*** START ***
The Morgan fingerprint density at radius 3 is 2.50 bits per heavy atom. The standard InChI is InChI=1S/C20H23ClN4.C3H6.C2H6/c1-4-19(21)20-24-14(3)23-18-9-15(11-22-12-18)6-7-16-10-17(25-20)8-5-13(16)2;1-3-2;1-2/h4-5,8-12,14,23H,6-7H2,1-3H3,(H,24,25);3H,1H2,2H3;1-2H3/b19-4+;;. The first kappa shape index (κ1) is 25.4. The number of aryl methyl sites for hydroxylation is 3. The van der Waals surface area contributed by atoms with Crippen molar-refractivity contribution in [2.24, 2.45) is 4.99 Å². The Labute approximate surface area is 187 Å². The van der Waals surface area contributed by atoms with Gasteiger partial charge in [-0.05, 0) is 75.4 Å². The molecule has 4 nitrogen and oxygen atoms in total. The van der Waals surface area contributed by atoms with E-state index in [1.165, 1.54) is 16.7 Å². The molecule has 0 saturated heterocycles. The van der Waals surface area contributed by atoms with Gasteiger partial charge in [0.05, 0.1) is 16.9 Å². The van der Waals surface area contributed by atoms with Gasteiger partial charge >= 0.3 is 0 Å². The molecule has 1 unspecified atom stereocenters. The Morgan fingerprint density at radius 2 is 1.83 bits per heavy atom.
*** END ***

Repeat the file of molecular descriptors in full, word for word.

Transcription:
The Morgan fingerprint density at radius 3 is 2.50 bits per heavy atom. The standard InChI is InChI=1S/C20H23ClN4.C3H6.C2H6/c1-4-19(21)20-24-14(3)23-18-9-15(11-22-12-18)6-7-16-10-17(25-20)8-5-13(16)2;1-3-2;1-2/h4-5,8-12,14,23H,6-7H2,1-3H3,(H,24,25);3H,1H2,2H3;1-2H3/b19-4+;;. The first kappa shape index (κ1) is 25.4. The number of aryl methyl sites for hydroxylation is 3. The van der Waals surface area contributed by atoms with Crippen molar-refractivity contribution in [2.24, 2.45) is 4.99 Å². The Labute approximate surface area is 187 Å². The van der Waals surface area contributed by atoms with Gasteiger partial charge in [-0.05, 0) is 75.4 Å². The molecule has 4 nitrogen and oxygen atoms in total. The van der Waals surface area contributed by atoms with E-state index in [1.165, 1.54) is 16.7 Å². The molecule has 0 saturated heterocycles. The van der Waals surface area contributed by atoms with Gasteiger partial charge in [0.05, 0.1) is 16.9 Å². The van der Waals surface area contributed by atoms with Gasteiger partial charge >= 0.3 is 0 Å². The molecule has 1 unspecified atom stereocenters. The Morgan fingerprint density at radius 2 is 1.83 bits per heavy atom.